-It seems to me,that the presence of a rocky hill under the pyramid's structure would add to its stability. Apparently they took great care to avoid 'slippage' by dovetailing the upper stones of the corners and socket. Evidently,they were aware of earthquakes and natural disasters.
-A civil engineering student at Duke wrote a master's thesis on Khufu, performed all the crush tests, etc. (Although the hill was not mentioned.) The final determination, considering the way the pyramid was constructed, was that it could have withstood crush testing up to 950 ft. in height!
-The duration estimated for it to remain standing was 4.2 million years, unless demolished by man.
Post Number: 33
Posted From: 22.214.171.124
|Posted on Wednesday, September 25, 2002 - 12:08 pm: ||
Thank you for a nice posting !
The fill as seen in the "Grotto" is said to be a natural mix, as also found in depressions in the desert. It is composed of a mix of pebbles, sand and decayed limestone, which cements it into a concrete-like, hard substance.
When the area for the GP was planed, there must have been a fissure, a crater-like irregular excavation, or a cave communicating with the surface, filled to the brim with the natural concrete. If there was a bad quality upper part, it would have been quarried away. Such a filled cavity could be built upon without need to transform it into a more regular excavation, filled in with masonry.
On a plan*, I see that there's a narrow fissure filled with masonry in the Descending Passage, right below the "Grotto". According to the plan, this may be the continuation of the "Grotto" fissure (the material around the Grotto being the natural fill of the upper broadening of the fissure). The same plan shows a similar but broader structure right after the point where the Descending Passage enters the bedrock. Not on the plan is another fissure, which I remember seeing in the lower horizontal passage and which was also filled up with masonry. So there may be others still, lying undetected underneath the pyramid. From the top of the pyramid, deep ones can be seen on the surface of the bedrock, on the side walls of the boat pits etc.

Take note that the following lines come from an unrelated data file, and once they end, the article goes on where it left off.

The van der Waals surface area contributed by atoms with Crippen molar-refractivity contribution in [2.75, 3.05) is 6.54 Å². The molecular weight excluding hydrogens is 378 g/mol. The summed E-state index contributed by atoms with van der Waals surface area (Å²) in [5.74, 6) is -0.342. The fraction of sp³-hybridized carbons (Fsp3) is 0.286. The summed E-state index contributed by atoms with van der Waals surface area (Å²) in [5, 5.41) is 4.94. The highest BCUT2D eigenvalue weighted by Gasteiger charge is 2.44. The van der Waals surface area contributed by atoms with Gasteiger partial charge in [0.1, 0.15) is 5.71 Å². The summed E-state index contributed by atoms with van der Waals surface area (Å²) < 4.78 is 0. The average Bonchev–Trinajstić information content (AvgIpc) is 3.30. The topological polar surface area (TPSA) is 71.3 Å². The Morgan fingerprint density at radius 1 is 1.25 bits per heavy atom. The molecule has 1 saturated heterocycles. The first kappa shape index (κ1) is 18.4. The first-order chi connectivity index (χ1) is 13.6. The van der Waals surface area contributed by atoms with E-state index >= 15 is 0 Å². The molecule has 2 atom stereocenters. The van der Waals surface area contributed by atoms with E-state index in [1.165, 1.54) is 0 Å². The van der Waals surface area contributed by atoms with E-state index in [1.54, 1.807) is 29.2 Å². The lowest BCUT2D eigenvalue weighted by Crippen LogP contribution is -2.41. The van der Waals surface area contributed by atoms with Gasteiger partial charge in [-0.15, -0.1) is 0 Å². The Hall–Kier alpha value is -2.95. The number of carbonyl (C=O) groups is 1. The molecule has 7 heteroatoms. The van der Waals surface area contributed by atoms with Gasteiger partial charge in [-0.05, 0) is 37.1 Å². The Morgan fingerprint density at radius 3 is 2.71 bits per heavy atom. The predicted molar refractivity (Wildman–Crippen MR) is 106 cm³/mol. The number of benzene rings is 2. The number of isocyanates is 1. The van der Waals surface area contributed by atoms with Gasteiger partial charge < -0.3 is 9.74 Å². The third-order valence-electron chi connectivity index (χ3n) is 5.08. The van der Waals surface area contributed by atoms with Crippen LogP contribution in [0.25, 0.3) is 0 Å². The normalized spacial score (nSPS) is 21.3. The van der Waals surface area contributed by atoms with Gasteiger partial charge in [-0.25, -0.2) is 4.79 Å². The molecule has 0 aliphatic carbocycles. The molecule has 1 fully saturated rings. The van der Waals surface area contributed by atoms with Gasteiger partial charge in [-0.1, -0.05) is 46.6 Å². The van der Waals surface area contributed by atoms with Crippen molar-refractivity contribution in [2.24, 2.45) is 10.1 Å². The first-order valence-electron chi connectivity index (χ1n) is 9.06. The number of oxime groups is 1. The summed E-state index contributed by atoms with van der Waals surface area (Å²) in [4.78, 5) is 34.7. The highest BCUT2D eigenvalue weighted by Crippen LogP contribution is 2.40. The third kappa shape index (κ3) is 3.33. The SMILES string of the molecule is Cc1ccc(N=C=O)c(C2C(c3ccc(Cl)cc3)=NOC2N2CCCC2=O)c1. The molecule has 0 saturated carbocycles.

>Later, the descending passage was to be connected to it then continued in a straight manner to the subterranean chamber.<I don't understand what you mean.
*Jean KERISEL, La pyramide de Khéops. Une anomalie dans la Chambre du Roi, Archéologia 268, 1991, p. 48-49.
Post Number: 9
Posted From: 126.96.36.199
|Posted on Wednesday, September 25, 2002 - 05:14 pm: ||
JD: Think the 'puzzlement' is in my head, not yours.
-The problem is, that the rough well-shaft joins the descending tunnel just above the horizontal part of it...which later enters the cavern.
-If they dug a tunnel to determine the extent of the cavity, then part of the desc. tunnel and the lower horizontal section must have been part of the original search shaft.
-M & Renaldi feel that the well shaft was built from the early stages as both a service tunnel and a ventilator. They say that, upon completion, the shaft was filled from the top with debris and loose material, and a stone mortared into place in the upper end of the west ramp to conceal it. The bottom entrance was carefully camoflaged and (according to M&R) remained undiscovered until the l9th century.
In my head, the problem arises here: How was the descending tunnel constructed? Did lower diggers meet upper diggers in the middle (like in the Lincoln tunnel)?
-The built part, above ground is about .09 inches out of alignment (Petrie). The length of the total tunnel(~345 ft.) is about 1/4 inch out of alignment. (Tompkins ?).
-The descending passage, with the exception of the horizonatal section, leads straight to the cavern! I can understand getting the above ground part alighned straight, but not the underground rock part. (Or even how they met in the middle, if they did.)
-A befuddling question for engineers: HOW did they DO that???... Any theories?
Post Number: 48
Posted From: 188.8.131.52
|Posted on Thursday, September 26, 2002 - 12:45 pm: ||
I suppose everybody will agree that the problem of the Well Shaft can't be solved until a new cleaning, exploration and careful survey of its details are undertaken. So it's probably wiser to think that the descending passage was dug from the surface down, to the horizontal part and the lower chamber ?